In school this week, the idea of finding palindromes in Python came up, as a homework assignment in a class I took last semester. A friend asked me for some guidance in how to do this in Python, so I showed him my "simple" solution:

#!/usr/bin/env python
import operator
import string
import sys

words = " ".join(sys.argv[1:]) if len(sys.argv) > 1 else sys.argv[0]

result = reduce(lambda x, y: x and y, map(lambda x, y: x == y, *map(lambda x: (x[:len(x)/2], x[:(len(x) - 1) / 2:-1]), (reduce(operator.add, map(lambda x: x if x.isalpha() else "", words)),))[0]))

print(words)
print(result)

See, it's only a single line.. and so clear too.

If you happen to be one of those crazy people who uses functions besides map and reduce, it could be shortened to this:

#!/usr/bin/env python
import operator
import string
import sys

words = " ".join(sys.argv[1:]) if len(sys.argv) > 1 else sys.argv[0]

result = all(map(operator.eq, *map(lambda x: (x[:len(x)/2], x[:(len(x) - 1) / 2:-1]), ("".join(filter(str.isalpha, words)),))[0]))

print(words)
print(result)

Of course, there's also the super-lame solution, which doesn't use map or reduce at all (this is the version I actually turned in last semester):

#!/usr/bin/env python
# Note: This program works in Python 2.7 and Python 3.1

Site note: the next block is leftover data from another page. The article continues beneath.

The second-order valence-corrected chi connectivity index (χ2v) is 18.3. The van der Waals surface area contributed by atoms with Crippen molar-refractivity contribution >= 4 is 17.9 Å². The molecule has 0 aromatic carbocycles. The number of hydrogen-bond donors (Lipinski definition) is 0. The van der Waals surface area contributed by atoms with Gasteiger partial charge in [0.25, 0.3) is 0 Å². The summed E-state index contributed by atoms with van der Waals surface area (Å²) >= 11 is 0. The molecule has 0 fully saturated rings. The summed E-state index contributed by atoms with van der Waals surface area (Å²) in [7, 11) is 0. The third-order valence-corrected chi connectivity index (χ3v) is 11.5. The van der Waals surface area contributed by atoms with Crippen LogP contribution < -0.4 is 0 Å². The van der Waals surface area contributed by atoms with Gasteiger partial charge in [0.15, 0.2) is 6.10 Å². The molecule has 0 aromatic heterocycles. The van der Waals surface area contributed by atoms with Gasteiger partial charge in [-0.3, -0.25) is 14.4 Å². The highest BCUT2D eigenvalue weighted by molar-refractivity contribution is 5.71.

#       (and possibly other versions)
# Brendan Long
try:
        # Python 2 - zip returns a list, izip returns a generator
        from itertools import izip as zip
except ImportError:
        # Python 3 - zip returns a generator, no need to change
        pass
import sys

def pal(in_string):
        """"
        check whether in_string is a palindrome
        return True if so, False otherwise
        """

        # Take the first half of the string and the second half
        # reversed.
        # If the string has odd length, we just drop the middle
        # character because it doesn't matter.
        forward        = in_string[:len(in_string)//2]
        backward = in_string[:(len(in_string) - 1)//2:-1]

        # If the beginning iterator and ending iterator always match
        # up, the string is a palendrome.
        return all((begin == end
                     for begin, end
                     in zip(forward, backward)))


def clean(in_string):
        """
        remove non letters from in_string
        turn uppercase letters into lower case
        return result
        """
        return ''.join(filter(str.isalpha, in_string)).lower()

if __name__ == "__main__":
        # read arguments from command line
        input = " ".join(sys.argv[1:])
        print("%s: %s" % (input, pal(clean(input))))